9. 10. Major Types of Retail Stores (cont’d) <ul><li>Specialty Retailers </li></ul><ul><ul><li>Traditional specialty retailers </li></ul></ul><ul><ul><ul><li>Also called “limited-line” and “single-line” retailers </li></ul></ul></ul><ul><ul><ul><li>Carry a narrow product mix with deep product lines (e.g., pet supplies) </li></ul></ul></ul><ul><ul><ul><li>Have higher costs and higher margins </li></ul></ul></ul><ul><ul><ul><li>Provide more product selection (first-line brands), product expertise, and high levels of personal service </li></ul></ul></ul>
  10. 11. Major Types of Retail Stores (cont’d) <ul><li>Specialty Retailers (cont’d) </li></ul><ul><ul><li>Off-price retailers </li></ul></ul><ul><ul><ul><li>Buy manufacturers’ seconds, overruns, returns, and off-season merchandise for resale to consumers at deep discounts </li></ul></ul></ul><ul><ul><ul><li>Charge less than department stores for comparable merchandise and offer few customer services </li></ul></ul></ul><ul><ul><ul><li>Have established long-term relationships with suppliers for continuing supplies of reduced-price goods </li></ul></ul></ul><ul><ul><li>Category killers </li></ul></ul><ul><ul><ul><li>Concentrate on a major product category and compete on the basis of low prices and product availability </li></ul></ul></ul>
  11. 12. Direct Marketing <ul><li>Direct Marketing </li></ul><ul><ul><li>The use of telephone and nonpersonal media to introduce products to consumers, who then can purchase them via mail, telephone, or the Internet </li></ul></ul><ul><ul><li>A type of nonstore retailing </li></ul></ul><ul><li>Nonstore Retailing </li></ul><ul><ul><li>The selling of products outside the confines of a retail facility </li></ul></ul>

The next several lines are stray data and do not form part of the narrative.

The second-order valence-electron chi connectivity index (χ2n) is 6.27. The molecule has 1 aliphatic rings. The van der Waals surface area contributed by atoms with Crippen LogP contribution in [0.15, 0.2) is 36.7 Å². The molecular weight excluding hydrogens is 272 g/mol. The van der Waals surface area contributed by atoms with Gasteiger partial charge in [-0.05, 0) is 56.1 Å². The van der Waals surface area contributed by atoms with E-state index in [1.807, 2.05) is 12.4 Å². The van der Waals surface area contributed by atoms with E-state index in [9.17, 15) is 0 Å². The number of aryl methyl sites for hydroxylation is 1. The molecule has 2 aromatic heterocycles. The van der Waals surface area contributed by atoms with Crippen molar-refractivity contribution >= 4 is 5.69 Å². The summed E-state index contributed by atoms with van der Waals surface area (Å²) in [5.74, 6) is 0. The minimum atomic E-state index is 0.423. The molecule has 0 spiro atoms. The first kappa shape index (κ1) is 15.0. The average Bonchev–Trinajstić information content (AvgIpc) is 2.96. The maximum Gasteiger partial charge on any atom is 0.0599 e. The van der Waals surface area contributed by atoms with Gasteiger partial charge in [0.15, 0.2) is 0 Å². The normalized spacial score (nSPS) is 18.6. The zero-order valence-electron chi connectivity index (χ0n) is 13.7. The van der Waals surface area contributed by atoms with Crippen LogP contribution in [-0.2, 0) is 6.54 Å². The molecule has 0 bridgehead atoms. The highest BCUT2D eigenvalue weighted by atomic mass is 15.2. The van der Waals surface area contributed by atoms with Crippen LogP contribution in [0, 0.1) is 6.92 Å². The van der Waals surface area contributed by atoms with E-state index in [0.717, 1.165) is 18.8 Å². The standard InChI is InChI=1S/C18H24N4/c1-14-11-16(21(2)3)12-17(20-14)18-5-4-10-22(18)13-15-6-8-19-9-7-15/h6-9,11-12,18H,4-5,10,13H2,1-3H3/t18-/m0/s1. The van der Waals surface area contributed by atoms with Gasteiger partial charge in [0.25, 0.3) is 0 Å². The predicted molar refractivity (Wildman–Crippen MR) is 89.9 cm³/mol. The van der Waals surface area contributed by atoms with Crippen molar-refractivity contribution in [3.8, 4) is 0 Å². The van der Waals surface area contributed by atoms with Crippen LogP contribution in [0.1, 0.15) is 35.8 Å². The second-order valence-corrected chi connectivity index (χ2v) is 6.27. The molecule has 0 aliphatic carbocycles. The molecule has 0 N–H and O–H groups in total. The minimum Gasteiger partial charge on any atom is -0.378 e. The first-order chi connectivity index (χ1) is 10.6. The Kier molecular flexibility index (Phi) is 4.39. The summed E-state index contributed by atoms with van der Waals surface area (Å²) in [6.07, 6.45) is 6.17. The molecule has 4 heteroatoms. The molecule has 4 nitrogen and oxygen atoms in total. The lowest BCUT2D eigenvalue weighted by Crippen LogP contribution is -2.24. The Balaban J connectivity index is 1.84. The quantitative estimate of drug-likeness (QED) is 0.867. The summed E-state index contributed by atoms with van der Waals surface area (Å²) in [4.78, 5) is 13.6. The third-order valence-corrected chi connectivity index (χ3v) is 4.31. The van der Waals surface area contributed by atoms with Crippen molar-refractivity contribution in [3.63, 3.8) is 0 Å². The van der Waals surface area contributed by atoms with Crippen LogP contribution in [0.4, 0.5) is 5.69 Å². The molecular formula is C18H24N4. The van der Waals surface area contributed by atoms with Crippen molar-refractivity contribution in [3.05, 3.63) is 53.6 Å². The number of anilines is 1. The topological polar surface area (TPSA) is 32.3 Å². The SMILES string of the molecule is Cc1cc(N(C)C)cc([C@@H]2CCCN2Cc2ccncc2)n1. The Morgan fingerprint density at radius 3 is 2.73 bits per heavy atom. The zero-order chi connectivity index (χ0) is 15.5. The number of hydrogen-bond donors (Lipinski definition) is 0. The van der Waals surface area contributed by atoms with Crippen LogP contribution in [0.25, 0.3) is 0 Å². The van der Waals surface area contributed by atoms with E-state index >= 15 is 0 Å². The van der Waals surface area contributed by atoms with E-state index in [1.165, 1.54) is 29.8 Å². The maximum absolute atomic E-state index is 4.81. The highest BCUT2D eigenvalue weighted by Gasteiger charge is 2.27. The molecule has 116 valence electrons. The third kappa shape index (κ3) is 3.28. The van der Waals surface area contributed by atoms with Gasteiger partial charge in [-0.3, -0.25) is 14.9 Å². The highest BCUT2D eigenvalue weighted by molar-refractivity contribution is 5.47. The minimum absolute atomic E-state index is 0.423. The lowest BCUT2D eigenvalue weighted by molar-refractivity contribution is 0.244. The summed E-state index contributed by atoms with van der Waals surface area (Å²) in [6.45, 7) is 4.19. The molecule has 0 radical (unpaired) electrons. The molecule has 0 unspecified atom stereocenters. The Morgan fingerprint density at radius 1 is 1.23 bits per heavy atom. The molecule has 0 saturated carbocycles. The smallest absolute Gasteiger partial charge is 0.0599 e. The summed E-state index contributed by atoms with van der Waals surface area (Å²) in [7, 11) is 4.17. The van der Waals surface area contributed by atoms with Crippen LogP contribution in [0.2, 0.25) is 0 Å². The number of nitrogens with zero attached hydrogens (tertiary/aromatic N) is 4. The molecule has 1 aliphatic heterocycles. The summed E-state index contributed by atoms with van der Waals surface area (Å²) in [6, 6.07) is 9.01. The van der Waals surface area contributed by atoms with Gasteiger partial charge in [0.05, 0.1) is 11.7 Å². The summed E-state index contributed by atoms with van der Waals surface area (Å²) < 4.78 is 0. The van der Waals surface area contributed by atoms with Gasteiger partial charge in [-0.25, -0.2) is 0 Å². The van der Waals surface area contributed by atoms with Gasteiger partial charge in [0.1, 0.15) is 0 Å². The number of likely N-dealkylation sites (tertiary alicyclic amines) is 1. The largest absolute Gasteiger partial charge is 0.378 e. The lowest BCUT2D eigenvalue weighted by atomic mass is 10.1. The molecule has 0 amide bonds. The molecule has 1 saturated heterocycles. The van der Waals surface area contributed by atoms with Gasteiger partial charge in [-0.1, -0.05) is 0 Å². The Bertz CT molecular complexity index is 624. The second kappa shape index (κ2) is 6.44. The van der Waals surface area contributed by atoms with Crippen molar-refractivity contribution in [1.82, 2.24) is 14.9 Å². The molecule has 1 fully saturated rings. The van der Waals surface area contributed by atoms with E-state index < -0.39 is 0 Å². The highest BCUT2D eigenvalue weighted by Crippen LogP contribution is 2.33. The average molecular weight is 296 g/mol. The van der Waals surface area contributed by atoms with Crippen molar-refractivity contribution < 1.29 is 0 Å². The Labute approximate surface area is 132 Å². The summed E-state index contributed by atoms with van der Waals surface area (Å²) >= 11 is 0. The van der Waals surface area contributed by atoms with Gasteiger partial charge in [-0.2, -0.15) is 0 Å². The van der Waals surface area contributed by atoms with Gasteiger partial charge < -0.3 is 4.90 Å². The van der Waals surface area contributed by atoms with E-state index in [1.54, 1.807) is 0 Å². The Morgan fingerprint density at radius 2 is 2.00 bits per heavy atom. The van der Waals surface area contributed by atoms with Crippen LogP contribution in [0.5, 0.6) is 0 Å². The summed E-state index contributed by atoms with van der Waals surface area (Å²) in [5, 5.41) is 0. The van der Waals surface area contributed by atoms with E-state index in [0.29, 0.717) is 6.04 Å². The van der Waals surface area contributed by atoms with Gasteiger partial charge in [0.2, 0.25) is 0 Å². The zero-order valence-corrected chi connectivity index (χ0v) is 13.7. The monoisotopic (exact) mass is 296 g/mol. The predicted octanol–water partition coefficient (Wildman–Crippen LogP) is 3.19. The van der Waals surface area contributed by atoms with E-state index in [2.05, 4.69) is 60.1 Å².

12. 13. Direct Marketing (cont’d) <ul><li>Catalog Marketing </li></ul><ul><ul><li>A type of marketing in which an organization provides a catalog from which customers can make selections and place orders by mail, telephone, or the Internet </li></ul></ul><ul><ul><ul><li>Consumer advantages are efficiency and convenience </li></ul></ul></ul><ul><ul><ul><li>Marketer advantages are lower location, facility, selling, and operating costs. </li></ul></ul></ul><ul><ul><ul><li>Disadvantages are inflexibility and limited selection and local service availability. </li></ul></ul></ul>
  13. 14. Direct Marketing (cont’d) <ul><li>Direct-Response Marketing </li></ul><ul><ul><li>A type of marketing that occurs when a retailer advertises a product and makes it available through mail or telephone orders </li></ul></ul><ul><li>Telemarketing </li></ul><ul><ul><li>The performance of marketing-related activities by telephone </li></ul></ul>
  14. 15. Direct Marketing (cont’d) <ul><li>Television Home Shopping </li></ul><ul><ul><li>A form of selling in which products are presented to television viewers, who can buy them by calling a toll-free number and paying with a credit card </li></ul></ul><ul><li>Online Retailing </li></ul><ul><ul><li>Retailing that makes products available to buyers through computer connections </li></ul></ul>
  15. 16. Other Types of Nonstore Retailing <ul><li>Direct Selling </li></ul><ul><ul><li>The marketing of products to ultimate consumers through face-to-face sales presentations at home or in the workplace </li></ul></ul><ul><ul><ul><li>Party plans: hosting groups to view a product demonstration and encouraging participants to purchase the products </li></ul></ul></ul><ul><ul><li>Benefits </li></ul></ul><ul><ul><ul><li>Personal attention to customer </li></ul></ul></ul><ul><ul><ul><li>Convenience of time and place of presentation </li></ul></ul></ul><ul><ul><li>Limitations </li></ul></ul><ul><ul><ul><li>High costs make it the most expensive form of selling </li></ul></ul></ul><ul><ul><ul><li>Negative consumer view of direct selling </li></ul></ul></ul>